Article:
Release Date: January 29th, 2013
Genre: Literary Fiction
Source: I received a finished copy from the publisher for a TLC Book Tour
Description from Goodreads: Evangeline is eighteen years old when her grandmother gives her the ultimate gift-a scent she has created just for her. From the moment Eva places a drop on her neck, her entire life changes. Previously unnoticed, she becomes the object of intense desire for everyone around her. Men dance close to her; women dip their noses deep into her hair; even the cats outside her bedroom cry to be near her. Gabriel, the quiet student Eva has admired from afar, falls head-over-heels in love with her. But soon the gift begins to control Eva’s life: strangers follow her around, sniffing and touching her at every turn. When Eva meets Michael, an artist who barely registers her smell, Eva wonders if he is the one person who can love her for herself. Or is her scent impossible to escape? A bewitching, wildly imaginative novel steeped in the mythology of perfume, Scent of Darkness seduces the reader’s every sense.
Review: To be completely honest, I don’t even know where to begin with this review. This book left me conflicted in a lot of ways, perhaps more than any book I have read in the past couple of years. You see, I don’t know how I feel about it. There were parts that I liked: the atmosphere, the setting, the prose, but there were parts that I completely didn’t like, or rather did not understand the author’s intentions.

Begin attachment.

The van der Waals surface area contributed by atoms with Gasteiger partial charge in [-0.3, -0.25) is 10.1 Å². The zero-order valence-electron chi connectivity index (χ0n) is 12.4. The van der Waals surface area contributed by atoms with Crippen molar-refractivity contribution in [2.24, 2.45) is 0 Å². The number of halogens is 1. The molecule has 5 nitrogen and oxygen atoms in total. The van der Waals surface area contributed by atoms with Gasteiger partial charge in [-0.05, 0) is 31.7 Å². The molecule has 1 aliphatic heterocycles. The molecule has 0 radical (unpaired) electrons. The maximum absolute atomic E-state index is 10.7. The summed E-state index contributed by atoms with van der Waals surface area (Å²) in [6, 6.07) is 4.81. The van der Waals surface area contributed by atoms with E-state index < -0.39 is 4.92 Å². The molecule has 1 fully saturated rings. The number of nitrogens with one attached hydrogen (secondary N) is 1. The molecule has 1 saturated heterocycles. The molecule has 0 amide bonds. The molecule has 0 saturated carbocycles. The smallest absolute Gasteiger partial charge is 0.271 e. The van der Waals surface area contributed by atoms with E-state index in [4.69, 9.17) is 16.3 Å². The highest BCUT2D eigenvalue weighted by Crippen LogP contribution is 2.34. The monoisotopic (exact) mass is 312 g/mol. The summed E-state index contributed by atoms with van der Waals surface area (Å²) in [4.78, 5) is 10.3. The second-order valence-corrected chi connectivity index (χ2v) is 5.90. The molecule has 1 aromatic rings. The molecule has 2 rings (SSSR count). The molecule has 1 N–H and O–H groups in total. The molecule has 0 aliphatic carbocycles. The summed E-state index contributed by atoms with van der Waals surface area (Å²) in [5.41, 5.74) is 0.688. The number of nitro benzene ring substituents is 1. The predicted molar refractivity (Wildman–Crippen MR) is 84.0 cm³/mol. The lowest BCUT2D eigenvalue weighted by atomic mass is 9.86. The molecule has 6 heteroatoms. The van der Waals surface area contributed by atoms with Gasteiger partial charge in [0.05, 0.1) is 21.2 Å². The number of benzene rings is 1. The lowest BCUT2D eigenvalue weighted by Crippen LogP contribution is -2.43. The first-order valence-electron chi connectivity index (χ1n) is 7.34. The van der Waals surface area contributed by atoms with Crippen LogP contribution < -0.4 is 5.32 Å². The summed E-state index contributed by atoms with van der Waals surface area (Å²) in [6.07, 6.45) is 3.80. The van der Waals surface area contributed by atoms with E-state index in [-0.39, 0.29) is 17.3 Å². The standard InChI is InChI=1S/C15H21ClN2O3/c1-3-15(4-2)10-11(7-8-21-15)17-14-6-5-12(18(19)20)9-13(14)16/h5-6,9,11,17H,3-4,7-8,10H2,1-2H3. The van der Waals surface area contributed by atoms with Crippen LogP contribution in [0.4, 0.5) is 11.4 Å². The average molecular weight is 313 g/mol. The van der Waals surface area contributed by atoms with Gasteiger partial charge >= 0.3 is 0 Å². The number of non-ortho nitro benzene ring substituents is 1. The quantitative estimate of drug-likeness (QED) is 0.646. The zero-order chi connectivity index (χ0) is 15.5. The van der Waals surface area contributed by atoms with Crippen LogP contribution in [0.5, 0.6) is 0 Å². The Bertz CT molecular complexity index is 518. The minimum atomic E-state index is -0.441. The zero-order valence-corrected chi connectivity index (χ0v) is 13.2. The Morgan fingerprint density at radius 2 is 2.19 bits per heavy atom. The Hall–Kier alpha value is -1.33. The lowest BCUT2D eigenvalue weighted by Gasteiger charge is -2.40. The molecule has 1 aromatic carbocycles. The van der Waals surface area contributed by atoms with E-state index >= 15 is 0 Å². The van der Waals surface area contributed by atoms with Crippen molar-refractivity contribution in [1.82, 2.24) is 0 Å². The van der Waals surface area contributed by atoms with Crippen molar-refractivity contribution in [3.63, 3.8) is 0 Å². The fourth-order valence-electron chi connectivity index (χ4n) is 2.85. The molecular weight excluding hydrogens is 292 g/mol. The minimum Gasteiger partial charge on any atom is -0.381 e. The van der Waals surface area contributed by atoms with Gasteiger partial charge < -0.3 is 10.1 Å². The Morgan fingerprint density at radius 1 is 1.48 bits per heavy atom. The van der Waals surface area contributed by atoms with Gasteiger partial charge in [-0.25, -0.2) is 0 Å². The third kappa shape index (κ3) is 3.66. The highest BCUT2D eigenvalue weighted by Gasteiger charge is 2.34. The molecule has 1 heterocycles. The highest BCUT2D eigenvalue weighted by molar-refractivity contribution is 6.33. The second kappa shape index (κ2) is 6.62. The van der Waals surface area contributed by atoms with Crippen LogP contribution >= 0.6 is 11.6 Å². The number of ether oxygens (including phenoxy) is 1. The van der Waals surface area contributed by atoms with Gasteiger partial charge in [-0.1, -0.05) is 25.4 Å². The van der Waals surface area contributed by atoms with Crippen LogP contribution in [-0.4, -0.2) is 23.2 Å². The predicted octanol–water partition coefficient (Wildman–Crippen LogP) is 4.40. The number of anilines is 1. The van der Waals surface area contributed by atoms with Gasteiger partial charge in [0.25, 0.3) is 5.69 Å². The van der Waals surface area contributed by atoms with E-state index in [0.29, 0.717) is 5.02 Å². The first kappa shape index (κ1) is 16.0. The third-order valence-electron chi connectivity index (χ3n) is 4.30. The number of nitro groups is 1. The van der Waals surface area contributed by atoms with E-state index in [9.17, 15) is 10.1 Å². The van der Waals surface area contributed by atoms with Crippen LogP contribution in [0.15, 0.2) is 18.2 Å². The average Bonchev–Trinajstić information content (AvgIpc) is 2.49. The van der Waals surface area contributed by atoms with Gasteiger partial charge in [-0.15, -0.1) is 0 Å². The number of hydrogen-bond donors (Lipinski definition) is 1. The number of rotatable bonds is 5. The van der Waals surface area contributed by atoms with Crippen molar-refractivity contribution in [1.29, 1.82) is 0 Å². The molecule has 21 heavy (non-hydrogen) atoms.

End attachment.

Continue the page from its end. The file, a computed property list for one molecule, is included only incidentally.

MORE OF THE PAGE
The characters were completely underdeveloped and also quite unlikable. The protagonist was pretty much a selfish bitch, and the two love interests didn’t have a personality. One was completely wrapped up in his schoolwork (medical school–and he neglected the protagonist), and the only other signifying characteristic was his star birthmark (who cares?). The other love interest was an arrogant artist who treated the protagonist like crap and I don’t understand why she kept going back to him.
And this is where I say that I didn’t understand what the author was going for because I don’t really understand why she wrote her characters like that. She must have intended for them to be selfish and unlikable, but why? The characters were complete caricatures of what they could have been. For me personally, I can handle unlikable characters if there is something else about the book that keeps me engaged. But there just wasn’t enough here to work for me.
It’s a really tough book to review though because I think for the right person, this would be a complete hit. I was just not that person. And I know normally it’s a complete cop-out when a blogger says that in a review, but here I absolutely mean it. The writing was atmospheric, and I truly felt like author brought the smoky, ancient, overwhelming-to-the-senses city of New Orleans to life. The prose was absolutely gorgeous. Case in point, see the following:
Because she was old I had already spent many nights in bed, imagining her death, steeling myself ahead of time against a world without her in it. But just then I knew there was no way to prepare for such a thing, because the universe becomes a different place with each person who steps in or out.